Why does the govt keep getting it wrong? | mumbai | Hindustan Times
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Why does the govt keep getting it wrong?

mumbai Updated: Nov 26, 2009 01:28 IST
Sayli Udas Mankikar
Sayli Udas Mankikar
Hindustan Times
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As Mumbai watched helplessly the 10 gunmen who held it under siege for 61 hours, the outrage was loud and clear. ‘Politicians are to blame’, ‘the government failed us’ were the common refrains.

This anger spilled over onto the streets as the city staged candlelight vigils, signed petitions and formed citizens’ groups.

So where is the government going wrong?

“The government and police are making only a half-hearted effort. There is no commitment from either since their priorities are social and monetary gratification,” said Y.P. Singh, a former police officer and lawyer-activist.

Singh felt urgent attention needs to be paid to external security along the coastline. Mumbai has a 62-km coastline that runs from Colaba to Versova in the west and to Wadala in the east.

Y.C. Pawar, a former joint commissioner of police, agreed. “Apart from coastal security, the government needs to realise that the police are not meant to tackle terrorists. We need a special force for that,” he said.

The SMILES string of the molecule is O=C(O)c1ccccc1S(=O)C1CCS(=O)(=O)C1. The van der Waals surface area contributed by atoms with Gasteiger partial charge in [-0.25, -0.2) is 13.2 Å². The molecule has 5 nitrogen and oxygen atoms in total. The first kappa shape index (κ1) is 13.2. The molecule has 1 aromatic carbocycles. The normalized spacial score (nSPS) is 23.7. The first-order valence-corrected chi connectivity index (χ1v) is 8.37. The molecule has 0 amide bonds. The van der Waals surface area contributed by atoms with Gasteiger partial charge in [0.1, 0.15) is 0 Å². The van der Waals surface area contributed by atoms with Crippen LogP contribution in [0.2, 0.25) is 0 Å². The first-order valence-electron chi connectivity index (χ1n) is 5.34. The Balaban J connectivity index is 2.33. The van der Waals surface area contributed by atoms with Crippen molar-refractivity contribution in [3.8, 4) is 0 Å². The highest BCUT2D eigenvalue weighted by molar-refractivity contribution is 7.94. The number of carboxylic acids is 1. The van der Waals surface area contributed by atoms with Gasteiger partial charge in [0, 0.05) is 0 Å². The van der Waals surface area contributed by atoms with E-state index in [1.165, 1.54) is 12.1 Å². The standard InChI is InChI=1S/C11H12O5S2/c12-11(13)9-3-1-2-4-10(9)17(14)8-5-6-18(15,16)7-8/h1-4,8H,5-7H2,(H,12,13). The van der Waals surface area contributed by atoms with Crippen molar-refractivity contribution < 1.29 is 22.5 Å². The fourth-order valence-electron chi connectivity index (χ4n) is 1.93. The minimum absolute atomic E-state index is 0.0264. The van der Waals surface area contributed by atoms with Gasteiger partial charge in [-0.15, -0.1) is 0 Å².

But former union cabinet secretary B.G. Deshmukh felt it was not right to put the ball only in the government’s court. “No one could have predicted such an attack. Mumbai is geographically strategic with a huge coastline that makes it vulnerable. But this should not be used as an excuse to not keep people safe,” Deshmukh said.

He too pointed out some issues that need to be addressed immediately. “We need not only a massive overhaul of the police, but also to give them freedom to take decisions. There should be direct coordination between the police and the paramilitary,” he said.

Most of the issues raised by the experts have been looked into over the past year. The government spent 126 crore to beef up security systems and Rs 92 crore on upgrading equipment. A special force was created along the lines of the National Security Guard.

But, said Deshmukh, citizens need to get more involved. “We forget everything within days of an attack. Citizens need to change their attitude and form groups that will work continuously with the police and the government. Only then can we have a terror-proof pla.n. It is everybody’s responsibility,” he said.